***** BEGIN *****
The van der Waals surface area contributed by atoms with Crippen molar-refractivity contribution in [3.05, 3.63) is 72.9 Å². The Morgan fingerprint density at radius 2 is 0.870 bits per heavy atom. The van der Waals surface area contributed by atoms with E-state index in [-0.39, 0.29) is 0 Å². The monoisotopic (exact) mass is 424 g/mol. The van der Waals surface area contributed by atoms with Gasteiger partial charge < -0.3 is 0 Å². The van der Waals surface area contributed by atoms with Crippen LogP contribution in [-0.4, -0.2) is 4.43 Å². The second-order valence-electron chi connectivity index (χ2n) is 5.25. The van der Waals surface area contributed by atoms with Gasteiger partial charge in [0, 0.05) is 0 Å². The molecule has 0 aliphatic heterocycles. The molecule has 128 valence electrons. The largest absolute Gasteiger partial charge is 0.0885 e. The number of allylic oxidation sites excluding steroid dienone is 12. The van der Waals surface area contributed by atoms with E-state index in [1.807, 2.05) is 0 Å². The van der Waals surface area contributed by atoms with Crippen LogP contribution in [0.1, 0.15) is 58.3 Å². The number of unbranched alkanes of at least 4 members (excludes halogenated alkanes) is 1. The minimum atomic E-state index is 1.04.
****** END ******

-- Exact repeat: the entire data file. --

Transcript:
The van der Waals surface area contributed by atoms with Crippen molar-refractivity contribution in [3.05, 3.63) is 72.9 Å². The Morgan fingerprint density at radius 2 is 0.870 bits per heavy atom. The van der Waals surface area contributed by atoms with E-state index in [-0.39, 0.29) is 0 Å². The monoisotopic (exact) mass is 424 g/mol. The van der Waals surface area contributed by atoms with Gasteiger partial charge < -0.3 is 0 Å². The van der Waals surface area contributed by atoms with Crippen LogP contribution in [-0.4, -0.2) is 4.43 Å². The second-order valence-electron chi connectivity index (χ2n) is 5.25. The van der Waals surface area contributed by atoms with Gasteiger partial charge in [0, 0.05) is 0 Å². The molecule has 0 aliphatic heterocycles. The molecule has 128 valence electrons. The largest absolute Gasteiger partial charge is 0.0885 e. The number of allylic oxidation sites excluding steroid dienone is 12. The van der Waals surface area contributed by atoms with E-state index in [1.807, 2.05) is 0 Å². The van der Waals surface area contributed by atoms with Crippen LogP contribution in [0.1, 0.15) is 58.3 Å². The number of unbranched alkanes of at least 4 members (excludes halogenated alkanes) is 1. The minimum atomic E-state index is 1.04.